Nearly 48 hours after declaring his intentions on Twitter, President Trump signed an executive order forbidding some immigrants from entering the United States.
While the move will likely affect thousands of people from other countries seeking to enter the U.S. legally, the move falls short of an outright ban, as the president initially claimed.
Who will the order affect?
The Migration Policy Institute, a nonpartisan think tank, estimates the order will block roughly 52,000 green cards over the two months the order is in effect, keeping most people lawfully trying to enter the U.S. out, with a few exceptions. However, the impacts of the coronavirus have already mostly stopped immigration services.
The order doesn’t affect spouses and minor children of U.S. citizens, armed forces members as well as their children and spouses, health care professionals or anyone arriving for national security or law enforcement reasons. It also does not apply to investor visas or special immigrant visas for Afghan and Iraqi nationals who have worked for the U.S. government.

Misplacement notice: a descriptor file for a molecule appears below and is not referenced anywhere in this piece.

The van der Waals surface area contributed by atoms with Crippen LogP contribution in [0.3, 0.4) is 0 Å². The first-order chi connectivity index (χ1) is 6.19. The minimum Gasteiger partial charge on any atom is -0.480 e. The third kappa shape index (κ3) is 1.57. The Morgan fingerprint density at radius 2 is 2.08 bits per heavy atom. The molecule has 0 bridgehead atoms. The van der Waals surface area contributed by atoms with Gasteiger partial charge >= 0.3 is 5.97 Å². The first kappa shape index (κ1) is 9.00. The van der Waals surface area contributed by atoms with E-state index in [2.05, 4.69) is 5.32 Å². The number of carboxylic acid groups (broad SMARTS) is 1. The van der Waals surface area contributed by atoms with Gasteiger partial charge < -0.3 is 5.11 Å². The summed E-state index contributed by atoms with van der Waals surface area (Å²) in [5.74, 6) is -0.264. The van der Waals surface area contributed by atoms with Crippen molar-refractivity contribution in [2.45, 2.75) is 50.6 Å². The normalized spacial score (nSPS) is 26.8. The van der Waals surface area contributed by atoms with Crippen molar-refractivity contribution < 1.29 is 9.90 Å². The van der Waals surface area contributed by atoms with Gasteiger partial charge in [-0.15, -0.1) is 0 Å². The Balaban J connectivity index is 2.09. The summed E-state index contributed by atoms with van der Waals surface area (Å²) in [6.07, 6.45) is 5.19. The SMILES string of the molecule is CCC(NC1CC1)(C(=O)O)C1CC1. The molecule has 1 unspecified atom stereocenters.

Administration makes sweeping changes during the pandemic
Since the coronavirus pandemic squarely hit the U.S., the Trump administration has made several changes to the immigration system, from suspending hearings to quickly removing migrants arrested at the border and suspending admissions for refugees.
The White House has also used the pandemic to advance some of its most restrictive policies, in effect shutting down the southern border. While the order is set to expire after 60 days, the administration says it could be extended.